Opinion

Because all lives are precious, evangelical Christian opposes weakening mercury rules

The clock is ticking, and it’s time for Sen. Graham and Scott to stand up to the reckless actions of the Trump administration’s EPA that harm our children, both pre-born and born. On Feb. 7, a proposal to gut the highly successful Mercury and Air Toxic Standard, or MATS, by the Environmental Protection Agency was published in the Federal Register giving us until March 25, to comment on this foolish attempt to harm our kids.

Under MATS, South Carolina has realized an 83 percent reduction in mercury emissions. Mercury is a neurotoxin that, when ingested by pregnant women, crosses the placenta and results in irreversible brain damage in unborn children. The same impacts occur even after birth as mothers can transfer mercury through breast milk. There are no known safe levels of mercury, and even with the current success brought about by the MATS rule, our streams, rivers, lakes and oceans still contain harmful levels of this heavy metal.

Coal-fired electric utilities are America’s largest source of mercury. When emitted, the mercury deposits in our water bodies, is consumed by fish and enters our food stream. South Carolina’s waters are filled with mercury and there are fish consumption warnings in almost all our waters. The threat to our children is very much alive.

As an evangelical Christian, I believe that all human life is sacred; that each person conceived is of equal and innate value, and that all human life is worthy of protection. Jesus said, “Let the little children come to me, and do not hinder them, for the kingdom of heaven belongs to such as these” (Matthew 19:14). Our commitment to Jesus Christ compels us to do all we can to protect unborn children from mercury poisoning. It is a pro-life concern, plain and simple.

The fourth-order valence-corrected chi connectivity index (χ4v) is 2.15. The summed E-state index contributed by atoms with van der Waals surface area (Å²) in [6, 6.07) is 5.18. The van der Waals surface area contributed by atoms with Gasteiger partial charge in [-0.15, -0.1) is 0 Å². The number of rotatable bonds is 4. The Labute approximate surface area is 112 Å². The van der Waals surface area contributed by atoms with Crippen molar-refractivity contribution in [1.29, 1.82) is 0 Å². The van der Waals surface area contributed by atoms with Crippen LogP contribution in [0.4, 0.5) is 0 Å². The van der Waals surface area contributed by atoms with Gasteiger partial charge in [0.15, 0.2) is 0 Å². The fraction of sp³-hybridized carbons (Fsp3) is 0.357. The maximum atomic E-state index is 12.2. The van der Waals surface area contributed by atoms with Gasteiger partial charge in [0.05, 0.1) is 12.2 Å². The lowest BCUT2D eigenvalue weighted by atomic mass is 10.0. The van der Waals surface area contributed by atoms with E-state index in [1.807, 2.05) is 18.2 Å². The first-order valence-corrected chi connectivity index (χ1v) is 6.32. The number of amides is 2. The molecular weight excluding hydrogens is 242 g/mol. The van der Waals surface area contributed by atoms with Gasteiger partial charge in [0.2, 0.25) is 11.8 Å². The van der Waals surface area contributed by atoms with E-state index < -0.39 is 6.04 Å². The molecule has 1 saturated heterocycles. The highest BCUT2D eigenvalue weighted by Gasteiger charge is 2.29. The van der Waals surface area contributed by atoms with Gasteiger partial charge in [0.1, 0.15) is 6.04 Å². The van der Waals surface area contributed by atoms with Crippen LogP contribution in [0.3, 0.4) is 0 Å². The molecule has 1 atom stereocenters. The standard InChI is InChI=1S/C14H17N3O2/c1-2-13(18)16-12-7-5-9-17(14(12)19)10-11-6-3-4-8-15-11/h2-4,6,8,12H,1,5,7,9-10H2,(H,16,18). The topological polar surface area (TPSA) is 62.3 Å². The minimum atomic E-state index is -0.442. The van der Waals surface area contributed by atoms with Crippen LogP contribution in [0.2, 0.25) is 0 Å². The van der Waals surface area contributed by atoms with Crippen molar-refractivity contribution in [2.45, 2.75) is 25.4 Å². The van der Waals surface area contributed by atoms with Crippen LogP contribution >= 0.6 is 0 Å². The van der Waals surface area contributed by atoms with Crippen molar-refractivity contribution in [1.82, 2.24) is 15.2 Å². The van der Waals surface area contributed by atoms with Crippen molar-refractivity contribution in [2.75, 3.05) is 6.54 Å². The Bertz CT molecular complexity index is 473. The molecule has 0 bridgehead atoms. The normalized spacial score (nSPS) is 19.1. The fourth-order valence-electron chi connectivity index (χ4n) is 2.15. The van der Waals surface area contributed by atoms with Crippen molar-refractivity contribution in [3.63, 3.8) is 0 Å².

Acting EPA Administrator Andrew Wheeler has tried to downplay the changes, yet faith groups like ours, public health groups like the American Lung Association and even the utility industry are not fooled. With 99.9 percent of American utilities already having operational mercury removal systems, the utilities see a high dollar amount of stranded assets that will not be recoverable if the rule is gutted.

Perhaps the most damaging element of the whole effort, though, is that the proposed changes would exclude co-benefits or ancillary benefits from the rule’s cost-benefit analysis. This contradicts guidelines to federal agencies issued by the George W. Bush administration in 2003, which state: “Your analysis should look beyond the direct benefits and direct costs of your rule-making and consider any important ancillary benefits and countervailing risks.” If they are excluded in MATS, this would set a very damaging precedent.

Mr. Wheeler’s MATS revision does not square with our faith or the faith of millions of pro-life Americans. All God’s children deserve the right to “have life, and to have it to the full” (John 10:10). If Mr. Wheeler continues to undermine the mission of the EPA to protect human health, then we ask senators on both sides of the aisle to reject his nomination as EPA administrator.

Jeremy Summers of Clemson is chair of the board of The Evangelical Environmental Network.
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